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The largest animals in the world!

Mexico day fourteen


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Early morning in Loreto

We’d received a note yesterday evening to say that the meeting time for this morning’s whale watching trip was to be 8.00 AM rather than 7.30. That meant a more relaxed start to the day but was still too early for the hotel breakfast. However we were able to buy coffees (good ones) at La Route in the Plaza and drink them on a bench outside before walking to the port and the whale sculpture that was the designated meeting point.

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Our hotel, the Posada de las Flores, from our breakfast spot

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The whale sculpture

Our guide Yvette soon appeared and introduced herself, followed by three more English tourists and their guide.

We were hoping in particular to see blue whales, the largest living animal (and some sources say the largest of all time). Although the species has recovered to some extent from near-extinction, thanks to a ban on hunting, it is still considered endangered and we had never seen one before. But now we were in a blue whale ‘hot spot’, the main reason for including Baja California Sur in our Mexico itinerary.

Known as the Sea of Cortez, and also the Gulf of California, the narrow inlet of the Pacific that separates the Baja peninsula from the Mexican mainland is considered one of the most diverse seas on earth, home to more than 5,000 species of micro-invertebrates. And where there are micro-invertebrates to form the bottom of the food chain, there are bigger animals too – sometimes much bigger. At the top end of that chain are the biggest animals on the planet. Blue whales come here to mate and calve each spring, while many other whale species are also to be seen, either seasonally or, in the case of fin and sperm whales, year-round.

We set off around 8.30 and very quickly found a group of several blue whales as well as a humpback and a fin whale. We spent some time in the area watching and photographing them. It was exciting when one blue came really close to our small boat!

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Blue whale

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Blue whale

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Humpback whale

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Fin whale

But eventually it was decided to look in some other locations. As the boat headed south (driven by our captain, Francisco) Yvette handed out slices of delicious homemade chocolate banana bread and fresh fruit including some excellent strawberries.

Over the course of the next couple of hours we found quite a few more blue whales and also saw another fin whale. In total there were at least fifteen blues. After that I lost count!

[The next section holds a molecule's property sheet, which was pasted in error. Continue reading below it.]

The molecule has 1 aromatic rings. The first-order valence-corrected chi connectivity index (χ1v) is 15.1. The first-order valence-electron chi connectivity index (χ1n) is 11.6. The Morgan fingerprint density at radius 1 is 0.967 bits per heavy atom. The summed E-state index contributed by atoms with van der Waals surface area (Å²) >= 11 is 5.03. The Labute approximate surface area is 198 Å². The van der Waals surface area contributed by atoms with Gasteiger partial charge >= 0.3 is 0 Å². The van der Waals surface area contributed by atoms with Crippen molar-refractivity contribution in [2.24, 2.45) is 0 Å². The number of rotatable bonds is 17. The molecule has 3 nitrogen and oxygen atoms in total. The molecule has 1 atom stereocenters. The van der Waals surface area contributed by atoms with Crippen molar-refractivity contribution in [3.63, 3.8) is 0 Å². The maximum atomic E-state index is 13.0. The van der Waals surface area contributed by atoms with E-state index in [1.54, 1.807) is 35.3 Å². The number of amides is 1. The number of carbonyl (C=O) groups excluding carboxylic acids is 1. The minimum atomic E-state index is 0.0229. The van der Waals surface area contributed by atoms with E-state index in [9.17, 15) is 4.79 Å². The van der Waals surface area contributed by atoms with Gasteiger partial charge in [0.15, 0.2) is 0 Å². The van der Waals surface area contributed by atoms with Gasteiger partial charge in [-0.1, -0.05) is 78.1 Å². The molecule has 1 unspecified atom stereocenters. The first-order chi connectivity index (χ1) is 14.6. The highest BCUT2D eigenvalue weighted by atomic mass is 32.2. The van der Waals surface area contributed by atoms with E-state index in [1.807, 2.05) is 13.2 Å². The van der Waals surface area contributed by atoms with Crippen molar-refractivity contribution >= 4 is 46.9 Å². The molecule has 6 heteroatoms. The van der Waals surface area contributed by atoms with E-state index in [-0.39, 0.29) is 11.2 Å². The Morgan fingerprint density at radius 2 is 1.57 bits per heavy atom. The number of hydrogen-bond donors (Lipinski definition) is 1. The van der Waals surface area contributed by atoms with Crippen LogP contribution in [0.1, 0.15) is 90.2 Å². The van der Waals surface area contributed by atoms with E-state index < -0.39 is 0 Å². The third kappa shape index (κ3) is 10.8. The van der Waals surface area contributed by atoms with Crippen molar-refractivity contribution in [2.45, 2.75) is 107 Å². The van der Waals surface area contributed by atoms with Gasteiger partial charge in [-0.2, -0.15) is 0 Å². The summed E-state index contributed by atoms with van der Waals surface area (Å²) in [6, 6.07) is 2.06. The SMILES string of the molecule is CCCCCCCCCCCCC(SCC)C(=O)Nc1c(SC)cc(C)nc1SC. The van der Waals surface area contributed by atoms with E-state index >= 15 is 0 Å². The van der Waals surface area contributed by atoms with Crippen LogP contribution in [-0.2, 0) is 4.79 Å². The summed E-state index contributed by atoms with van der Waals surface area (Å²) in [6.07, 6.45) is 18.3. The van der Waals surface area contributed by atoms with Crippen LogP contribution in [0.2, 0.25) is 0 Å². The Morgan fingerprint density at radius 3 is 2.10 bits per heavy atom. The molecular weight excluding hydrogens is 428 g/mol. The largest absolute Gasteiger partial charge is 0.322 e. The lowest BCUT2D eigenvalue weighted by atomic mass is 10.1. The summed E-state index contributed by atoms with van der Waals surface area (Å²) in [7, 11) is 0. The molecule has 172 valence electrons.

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Note the small dorsal fin

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Each tail is distinctive and helps scientists to identify the individuals

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About to disappear!

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After a while Yvette mentioned that Franciso had heard over his radio that there were some bottlenose dolphins on the other side of the nearby island. But before we could leave a couple more blue whales (one with a badly damaged tail) put on a show for us!

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Blue whale with damaged tail

When we reached the calmer waters between the island and mainland we soon found the dolphins, close to the island shore. We watched and photographed them for a bit, then Yvette passed out chicken wraps for lunch which we ate while watching the dolphins play.

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Bottlenose dolphins

Soon afterwards though it was time to leave. I was surprised at how long it took us to get back to Loreto, I hadn’t realised how far we had come. It was a fun but sometimes bumpy ride over the waves.

We got back mid afternoon, went back to the hotel to drop of the warmer clothes we'd needed earlier in the day, then went straight back out. We had a few ‘errands' to run – I had to make the remaining payment for another whale watching trip on Monday which I’d booked online, and Chris wanted to visit the pharmacy to replace some nail scissors he'd left behind at a hotel earlier in the trip. We then went and relaxed over a beer at the microbrewery, El Zopilote, in the plaza.

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Table decoration in Mi Loreto, and sign in Zapata

In the evening we ate at Mi Loreto, near the Mission church, with colourful decor, friendly service and tasty chicken in an almond mole sauce. Afterwards we went for a drink in Zapata, a cool bar where a local band was playing some old favourites on the street outside. We had a good time and got talking to a couple from California (near Sacramento) about their travels in in US in an airstream.

Posted by ToonSarah 07:56 Archived in Mexico Tagged food wildlife coast mexico sculpture whale_watching

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Comments

What an exciting day. You got to see so many whales!!!

by irenevt

It was fantastic Irene - definitely the best whale-watching trip we've ever done!

by ToonSarah

Wow, what a day! Talking about beautiful pictures. In Antarctica we saw lots of whales as well, they are so impressive ... taking pictures of them was a harder task, but when you see them ... my word, they are incredible!!!

by Ils1976

Thank you Ils :) I've found the only way to have a chance of capturing whales is to use the burst setting - out of ten or more photos one has a good chance of being decent!

by ToonSarah

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